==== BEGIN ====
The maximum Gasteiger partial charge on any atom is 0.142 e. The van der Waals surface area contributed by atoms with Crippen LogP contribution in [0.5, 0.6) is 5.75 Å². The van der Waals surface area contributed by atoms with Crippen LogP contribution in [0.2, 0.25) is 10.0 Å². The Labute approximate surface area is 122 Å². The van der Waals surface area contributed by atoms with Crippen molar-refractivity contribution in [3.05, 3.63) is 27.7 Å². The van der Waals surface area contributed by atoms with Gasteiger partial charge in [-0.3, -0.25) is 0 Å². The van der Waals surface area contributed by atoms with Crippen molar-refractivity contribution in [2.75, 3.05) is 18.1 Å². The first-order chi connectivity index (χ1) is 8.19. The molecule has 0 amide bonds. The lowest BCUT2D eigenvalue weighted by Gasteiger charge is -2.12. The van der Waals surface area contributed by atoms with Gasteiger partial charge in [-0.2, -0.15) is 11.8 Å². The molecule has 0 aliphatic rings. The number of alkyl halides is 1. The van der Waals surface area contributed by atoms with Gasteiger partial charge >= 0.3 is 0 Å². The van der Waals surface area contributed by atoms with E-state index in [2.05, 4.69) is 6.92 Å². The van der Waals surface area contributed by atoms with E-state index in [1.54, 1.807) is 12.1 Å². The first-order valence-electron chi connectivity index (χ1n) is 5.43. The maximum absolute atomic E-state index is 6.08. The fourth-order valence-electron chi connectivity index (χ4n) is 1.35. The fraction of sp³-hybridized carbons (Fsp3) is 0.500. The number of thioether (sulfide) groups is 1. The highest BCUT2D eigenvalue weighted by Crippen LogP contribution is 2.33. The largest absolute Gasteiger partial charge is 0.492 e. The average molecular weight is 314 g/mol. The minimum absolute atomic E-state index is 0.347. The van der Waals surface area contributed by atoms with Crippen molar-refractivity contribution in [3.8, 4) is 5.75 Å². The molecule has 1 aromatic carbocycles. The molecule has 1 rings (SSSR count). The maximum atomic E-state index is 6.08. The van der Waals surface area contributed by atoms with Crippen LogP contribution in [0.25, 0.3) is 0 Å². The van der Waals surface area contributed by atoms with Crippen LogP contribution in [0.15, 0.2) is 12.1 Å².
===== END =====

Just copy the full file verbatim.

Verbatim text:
The maximum Gasteiger partial charge on any atom is 0.142 e. The van der Waals surface area contributed by atoms with Crippen LogP contribution in [0.5, 0.6) is 5.75 Å². The van der Waals surface area contributed by atoms with Crippen LogP contribution in [0.2, 0.25) is 10.0 Å². The Labute approximate surface area is 122 Å². The van der Waals surface area contributed by atoms with Crippen molar-refractivity contribution in [3.05, 3.63) is 27.7 Å². The van der Waals surface area contributed by atoms with Gasteiger partial charge in [-0.3, -0.25) is 0 Å². The van der Waals surface area contributed by atoms with Crippen molar-refractivity contribution in [2.75, 3.05) is 18.1 Å². The first-order chi connectivity index (χ1) is 8.19. The molecule has 0 amide bonds. The lowest BCUT2D eigenvalue weighted by Gasteiger charge is -2.12. The van der Waals surface area contributed by atoms with Gasteiger partial charge in [-0.2, -0.15) is 11.8 Å². The molecule has 0 aliphatic rings. The number of alkyl halides is 1. The van der Waals surface area contributed by atoms with Gasteiger partial charge >= 0.3 is 0 Å². The van der Waals surface area contributed by atoms with E-state index in [2.05, 4.69) is 6.92 Å². The van der Waals surface area contributed by atoms with E-state index in [1.54, 1.807) is 12.1 Å². The first-order valence-electron chi connectivity index (χ1n) is 5.43. The maximum absolute atomic E-state index is 6.08. The fourth-order valence-electron chi connectivity index (χ4n) is 1.35. The fraction of sp³-hybridized carbons (Fsp3) is 0.500. The number of thioether (sulfide) groups is 1. The highest BCUT2D eigenvalue weighted by Crippen LogP contribution is 2.33. The largest absolute Gasteiger partial charge is 0.492 e. The average molecular weight is 314 g/mol. The minimum absolute atomic E-state index is 0.347. The van der Waals surface area contributed by atoms with Crippen molar-refractivity contribution in [3.8, 4) is 5.75 Å². The molecule has 1 aromatic carbocycles. The molecule has 1 rings (SSSR count). The maximum atomic E-state index is 6.08. The van der Waals surface area contributed by atoms with Crippen LogP contribution in [0.25, 0.3) is 0 Å². The van der Waals surface area contributed by atoms with Crippen LogP contribution in [0.15, 0.2) is 12.1 Å².